In 1980, the Court of Appeals held that the SLA exceeded it authority when acting as a zoning authority. Circus Disco v. NYS LIQ AUTH, 51 N.Y.2d 24, 431 N.Y.S.2d 491, 409 N.E.2d 963 (1980). The Legislature apparently responded by adding § 64[6-a]https://codes.findlaw.com/ny/alcoholic-beverage-control-law/abc-sect-64/.
There are, however, more fundamental reasons. Parking and traffic are essentially problems for the police or a traffic control commission (see, e.g., General City Law, § 20, subd 32) or for zoning authorities. Presumably, therefore, traffic and parking congestion were taken into account when the zoning decision was made and are not matters to be separately considered by the State Liquor Authority in relation to licensing 37*37 an establishment permitted by the zoning. And the more clearly is this so in view of the absence of any reference in the Alcoholic Beverage Control Law to traffic or parking. We have held in the zoning context that traffic and parking problems may be considered by an administrative body only when “such policy or standard was declared in the statute” (Matter of Diocese of Rochester v Planning Bd. of Town of Brighton, 1 N.Y.2d 508, 525) and in the context of a licensing law that the Commissioner of Licenses of the City of New York could not refuse to license a theater because the “`noise, traffic congestion and attendant parking problem resulting from the erection of a theatre at the proposed location would be a serious detriment to the general welfare, public health and safety of the community'” (Matter of Small v Moss, 279 N.Y. 288, 293). We see no reason why a different rule should apply to the State Liquor Authority, to which as already noted the Legislature has not delegated the authority to consider these problems.
See MATTER OF ELDRIDGE ST. BLOCK ASSN. v. New York State Liq. Auth., 2022 N.Y. Slip Op 34206 (Sup. Ct. 2022). https://scholar.google.com/scholar_case?case=10769316085195292129&q=Matter+of+ELDRIDGE+STREET+BLOCK+ASSOCIATION&hl=en&as_sdt=4,33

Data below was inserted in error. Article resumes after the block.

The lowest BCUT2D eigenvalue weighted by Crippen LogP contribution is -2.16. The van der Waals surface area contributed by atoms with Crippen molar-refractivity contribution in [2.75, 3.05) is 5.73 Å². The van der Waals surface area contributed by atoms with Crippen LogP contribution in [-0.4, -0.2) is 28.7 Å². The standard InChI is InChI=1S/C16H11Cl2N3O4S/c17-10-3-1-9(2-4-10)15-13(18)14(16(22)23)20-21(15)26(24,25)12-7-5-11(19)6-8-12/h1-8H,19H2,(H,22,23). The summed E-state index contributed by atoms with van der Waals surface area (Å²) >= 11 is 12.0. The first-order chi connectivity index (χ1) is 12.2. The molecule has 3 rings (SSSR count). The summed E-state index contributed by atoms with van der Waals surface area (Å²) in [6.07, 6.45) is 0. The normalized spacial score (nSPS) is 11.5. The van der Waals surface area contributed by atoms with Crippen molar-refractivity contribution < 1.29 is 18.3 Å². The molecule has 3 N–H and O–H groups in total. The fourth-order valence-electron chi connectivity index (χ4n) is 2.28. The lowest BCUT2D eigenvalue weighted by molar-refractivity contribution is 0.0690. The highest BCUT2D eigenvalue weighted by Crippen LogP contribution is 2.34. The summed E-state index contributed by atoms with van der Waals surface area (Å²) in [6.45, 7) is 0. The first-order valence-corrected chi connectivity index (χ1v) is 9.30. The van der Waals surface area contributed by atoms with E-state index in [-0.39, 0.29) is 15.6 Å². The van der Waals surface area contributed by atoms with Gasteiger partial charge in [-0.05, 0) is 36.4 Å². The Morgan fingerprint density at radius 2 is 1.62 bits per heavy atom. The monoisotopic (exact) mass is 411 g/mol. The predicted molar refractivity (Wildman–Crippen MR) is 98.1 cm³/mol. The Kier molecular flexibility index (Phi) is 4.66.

MATTER OF APPLICATION OF BARFREEBEDFORD v. New York State Liq. Auth., 2014 N.Y. Slip Op 51336 (Sup. Ct. 2014).
In determining whether the granting of a license is in the public interest, the Authority may consider the following factors:
(a) The number, classes and character of licenses in proximity to the location and in the particular municipality or subdivision thereof.
(b) Evidence that all necessary licenses and permits have been obtained from the state and all other governing bodies.(c) Effect of the grant of the license on vehicular traffic and parking in proximity to the location.
(d) The existing noise level at the location and any increase in noise level that would be generated by the proposed premises.
(e) The history of liquor violations and reported criminal activity at the proposed premises.
(f) Any other factors specified by law or regulation that are relevant to determine the public convenience and advantage and public interest of the community.
(ABCL § 64[6-a]).
The Legislature codified these guidelines in 1993 in response to Matter of Circus Disco v New State Liq. Auth., 51 NY2d 24 (1980), wherein the Court of Appeals prohibited the Authority from denying a license based on noise, parking, or traffic. The 1993 amendment thus empowers the Authority, in consultation with community leaders, businesses, and residents, to consider the quality of life impact arising from the oversaturation of a neighborhood with bars. (Mem. of Assemblymember Koppell, reprinted in 1993 Legis Ann, at 515-516; see Cleveland Place Neighborhood Ass’n v New York State Liq. Auth., 268 AD2d 6, 10 [1st Dept 2000] [Legislature imposed guidelines on Authority “to assure that quality of life impacts are fully incorporated into the responsible state decision-making apparatus.'”]). Accordingly, the Authority’s public interest finding may not be perfunctory. (Matter of Waldman v New York State Liq. Auth., 281 AD2d 286 [1st Dept 2001]).